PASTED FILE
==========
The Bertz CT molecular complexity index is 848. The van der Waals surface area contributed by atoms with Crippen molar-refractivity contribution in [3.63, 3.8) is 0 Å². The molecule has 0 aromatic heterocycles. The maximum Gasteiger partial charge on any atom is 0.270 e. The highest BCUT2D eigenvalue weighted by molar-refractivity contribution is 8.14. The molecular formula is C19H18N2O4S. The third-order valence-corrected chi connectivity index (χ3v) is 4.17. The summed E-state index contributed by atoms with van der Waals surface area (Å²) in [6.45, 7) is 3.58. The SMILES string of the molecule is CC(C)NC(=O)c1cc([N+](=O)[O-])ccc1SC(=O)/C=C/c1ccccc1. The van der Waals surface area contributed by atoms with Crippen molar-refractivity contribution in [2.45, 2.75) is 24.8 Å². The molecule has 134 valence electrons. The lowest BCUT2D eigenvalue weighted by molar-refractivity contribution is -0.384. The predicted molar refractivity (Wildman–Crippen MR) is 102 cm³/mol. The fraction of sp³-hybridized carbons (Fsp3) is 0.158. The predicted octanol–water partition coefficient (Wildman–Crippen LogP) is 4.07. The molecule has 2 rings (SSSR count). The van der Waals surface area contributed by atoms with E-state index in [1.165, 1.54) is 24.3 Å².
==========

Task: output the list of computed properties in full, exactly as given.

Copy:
The Bertz CT molecular complexity index is 848. The van der Waals surface area contributed by atoms with Crippen molar-refractivity contribution in [3.63, 3.8) is 0 Å². The molecule has 0 aromatic heterocycles. The maximum Gasteiger partial charge on any atom is 0.270 e. The highest BCUT2D eigenvalue weighted by molar-refractivity contribution is 8.14. The molecular formula is C19H18N2O4S. The third-order valence-corrected chi connectivity index (χ3v) is 4.17. The summed E-state index contributed by atoms with van der Waals surface area (Å²) in [6.45, 7) is 3.58. The SMILES string of the molecule is CC(C)NC(=O)c1cc([N+](=O)[O-])ccc1SC(=O)/C=C/c1ccccc1. The van der Waals surface area contributed by atoms with Crippen molar-refractivity contribution in [2.45, 2.75) is 24.8 Å². The molecule has 134 valence electrons. The lowest BCUT2D eigenvalue weighted by molar-refractivity contribution is -0.384. The predicted molar refractivity (Wildman–Crippen MR) is 102 cm³/mol. The fraction of sp³-hybridized carbons (Fsp3) is 0.158. The predicted octanol–water partition coefficient (Wildman–Crippen LogP) is 4.07. The molecule has 2 rings (SSSR count). The van der Waals surface area contributed by atoms with E-state index in [1.165, 1.54) is 24.3 Å².